2. “The Last Samurai’ by Helen DeWitt (really this is number 1 as well)
Recommended for: fellow whizkid-lovers!, fans of the Glass family, people interested in foreign languages, education, and child-rearing, people who like bildungsromans, smartasses.
I want to make one thing clear in case you were wondering: the title coincides with the title of a known Hollywood movie with Tom Cruise in it. Like I said, coincides. Totally accidental. The book in fact takes its title from another movie: Kurosawa’s Seven Samurai. The relationship between Seven Samurai and this book is not so straightforward as the back cover would have you believe. Yes, it’s true that Sibylla, Ludo’s mother is worried about her son growing up without a role model since his father is ignorant about his existence, so she decides to play the movie every day for him in order to give him not one but 8 male role models: the seven samurai and Kurosawa himself! But the truth is that the relationship between book and movie is much more complex than that. There are beliefs and ideologies embedded in the movie that have become part of who Ludo is. There are life lessons to be had from it. There are languages to be learned. There are words of wisdom to be memorized and repeated. There are fictional characters that become real friends. The complexities of the parallel that DeWitt is trying to draw between the two is mostly up to the reader to figure out. I don’t want to say anything more because the book is not so much about the plot. Suffice to say, The Last Samurai ties with I Know This Much Is True for my number one spot this year. Go read it.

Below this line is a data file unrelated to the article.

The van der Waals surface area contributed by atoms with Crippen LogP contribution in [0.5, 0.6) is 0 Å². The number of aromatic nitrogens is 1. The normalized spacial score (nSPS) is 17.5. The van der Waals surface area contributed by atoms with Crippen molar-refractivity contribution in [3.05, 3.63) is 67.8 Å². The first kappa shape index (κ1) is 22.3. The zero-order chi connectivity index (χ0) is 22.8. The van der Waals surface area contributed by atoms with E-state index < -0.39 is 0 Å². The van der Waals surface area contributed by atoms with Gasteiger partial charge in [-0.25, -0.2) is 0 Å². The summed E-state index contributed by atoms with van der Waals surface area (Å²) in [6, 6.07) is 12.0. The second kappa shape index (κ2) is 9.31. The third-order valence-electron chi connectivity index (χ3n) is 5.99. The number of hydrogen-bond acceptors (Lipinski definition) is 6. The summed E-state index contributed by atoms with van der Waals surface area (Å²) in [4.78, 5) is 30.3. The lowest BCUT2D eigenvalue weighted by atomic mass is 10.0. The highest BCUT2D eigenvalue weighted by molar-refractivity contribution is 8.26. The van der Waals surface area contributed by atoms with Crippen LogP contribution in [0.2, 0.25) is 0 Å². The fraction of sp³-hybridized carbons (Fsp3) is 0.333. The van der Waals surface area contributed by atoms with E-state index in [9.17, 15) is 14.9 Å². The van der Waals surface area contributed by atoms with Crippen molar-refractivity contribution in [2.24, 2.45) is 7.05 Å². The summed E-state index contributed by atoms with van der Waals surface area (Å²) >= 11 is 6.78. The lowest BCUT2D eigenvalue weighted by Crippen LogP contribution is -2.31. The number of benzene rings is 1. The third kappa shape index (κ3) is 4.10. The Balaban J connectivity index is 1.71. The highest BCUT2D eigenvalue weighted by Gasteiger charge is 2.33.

Recommended for: Victorian period fans, people who like London, people who think they would like a story about a prostitute called Sugar and her attempts to climb up the social ladder, people who don’t get “offended” easily, people who like big books
Recommended for: history buffs, people interested in American politics, people who like historical metafiction, people who find random trivia fascinating, people who love stumbling upon an unusual authorial voice, people who like the 60s
"The difference between Socrates and Jesus is that no one has ever been put to death in Socrates’ name. And that is because Socrates’ ideas were never made law."
Disclaimer: this post is about books I happened to read this year, not books that were published in 2009.